(This is the reason as to why Windows have been, and still is riddled with all sorts of malware, because when non technicians use Windows they always sign in with administrative rights and permissions making EVERY malware och attacker INHERIT their rights an permissions, thus making the malware or attacker to run with administrative rights and with administrative permissions)..

And NOTE! The UAC is NOT created to lower the administrators accounts rights, but instead its created to ELEVATE an Administrative needing process to be run with the administrators elevated rights without forcing the user to sign out, and in as admin, run the process and then sign out and in as user again.. While being signed in as a standard user the UAC automatically changes to ASK for the administrators accounts password..
Read this: User Account Control (Windows 10) - Microsoft 365 Security

What the UAC does:
"With UAC, apps and tasks always run in the security context of a non-administrator account, unless an administrator specifically authorizes administrator-level access to the system. UAC can (note! CAN, not WILL) block the automatic installation of unauthorized apps and prevent inadvertent changes to system settings." NOTE! only apps and tasks are run as "non admin".. The useraccount still has it´s rights and permissions!

Why does the UAC exist:
"When UAC is enabled, the user experience for standard users is different from that of administrators in Admin Approval Mode. The recommended and more secure method of running Windows 10 is to make your primary user account a standard user account. Running as a standard user helps to maximize security for a managed environment. With the built-in UAC elevation component, standard users can easily perform an administrative task by entering valid credentials for a local administrator account. The default, built-in UAC elevation component for standard users is the credential prompt."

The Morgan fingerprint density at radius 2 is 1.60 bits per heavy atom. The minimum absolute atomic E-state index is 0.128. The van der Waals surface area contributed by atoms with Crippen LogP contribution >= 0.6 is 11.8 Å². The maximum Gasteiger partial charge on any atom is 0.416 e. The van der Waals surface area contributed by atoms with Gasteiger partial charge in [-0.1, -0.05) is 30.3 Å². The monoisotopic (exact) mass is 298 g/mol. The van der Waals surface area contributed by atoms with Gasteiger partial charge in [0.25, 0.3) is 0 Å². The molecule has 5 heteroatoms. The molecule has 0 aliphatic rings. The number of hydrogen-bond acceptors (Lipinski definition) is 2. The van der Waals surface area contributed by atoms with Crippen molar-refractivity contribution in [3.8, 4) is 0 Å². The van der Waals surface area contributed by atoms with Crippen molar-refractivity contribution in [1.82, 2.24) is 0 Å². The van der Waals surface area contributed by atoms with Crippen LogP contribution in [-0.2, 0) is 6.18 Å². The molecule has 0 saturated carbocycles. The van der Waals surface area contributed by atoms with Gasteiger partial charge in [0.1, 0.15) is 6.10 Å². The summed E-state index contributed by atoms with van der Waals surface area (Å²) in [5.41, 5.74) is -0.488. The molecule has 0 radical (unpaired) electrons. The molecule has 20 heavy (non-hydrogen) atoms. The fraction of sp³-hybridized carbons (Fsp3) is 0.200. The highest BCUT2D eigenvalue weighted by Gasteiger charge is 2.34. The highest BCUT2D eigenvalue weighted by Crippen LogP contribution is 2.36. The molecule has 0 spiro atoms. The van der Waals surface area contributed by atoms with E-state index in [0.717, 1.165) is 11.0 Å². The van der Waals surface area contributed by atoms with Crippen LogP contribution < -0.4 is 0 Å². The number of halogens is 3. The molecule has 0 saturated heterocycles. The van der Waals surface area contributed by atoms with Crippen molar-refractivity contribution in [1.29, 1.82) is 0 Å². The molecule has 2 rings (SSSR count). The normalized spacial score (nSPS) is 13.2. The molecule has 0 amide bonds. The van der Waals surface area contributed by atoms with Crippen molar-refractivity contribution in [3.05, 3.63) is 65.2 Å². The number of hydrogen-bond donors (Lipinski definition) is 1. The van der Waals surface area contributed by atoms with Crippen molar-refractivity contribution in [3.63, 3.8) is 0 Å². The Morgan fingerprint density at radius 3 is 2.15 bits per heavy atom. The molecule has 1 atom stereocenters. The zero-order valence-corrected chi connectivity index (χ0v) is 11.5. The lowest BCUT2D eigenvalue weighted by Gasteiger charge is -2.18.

If every user signs in with an Administrative rights every one may, uncontrolled, install any software (or malware such as a software-keylogger) simply by clicking "ACCEPT" in the UAC prompt.

But if there is a separate, dedicated ADMINISTRATORS ACCOUNT while all users use standard user accounts this will protect the computer so that NOONE who is a standard user, and does not know the Admin-password simply can not install (unwanted) software, but every user who do know the Admin password easily can runs software setup etc. without the hassle of signing in and out all the time..
(This is what the UAC is built to do! The UAC "protects" better if the users are standard users, but does hardly "protect" anything if the users have administrative rights)

The fact that any administrative account does have UAC is more to make it clear that IF you accept (click OK) in the UAC prompt while being signed in with an admin account IT IS YOUR FAULT THAT THE BAD *WHATEVER* happens.. (Not microsofts fault)
For an Administrative account, The UAC prompt should give you time to reconsider IF you really should accept the UAC question..

For an administrative account the UAC does not offer the needed protection although it does elevate the already elevated administrators account a little bit more..

That is NOT true!

Every well educated, experienced technician already knows this! That is why we should NOT confuse non professionals with claims that are not true!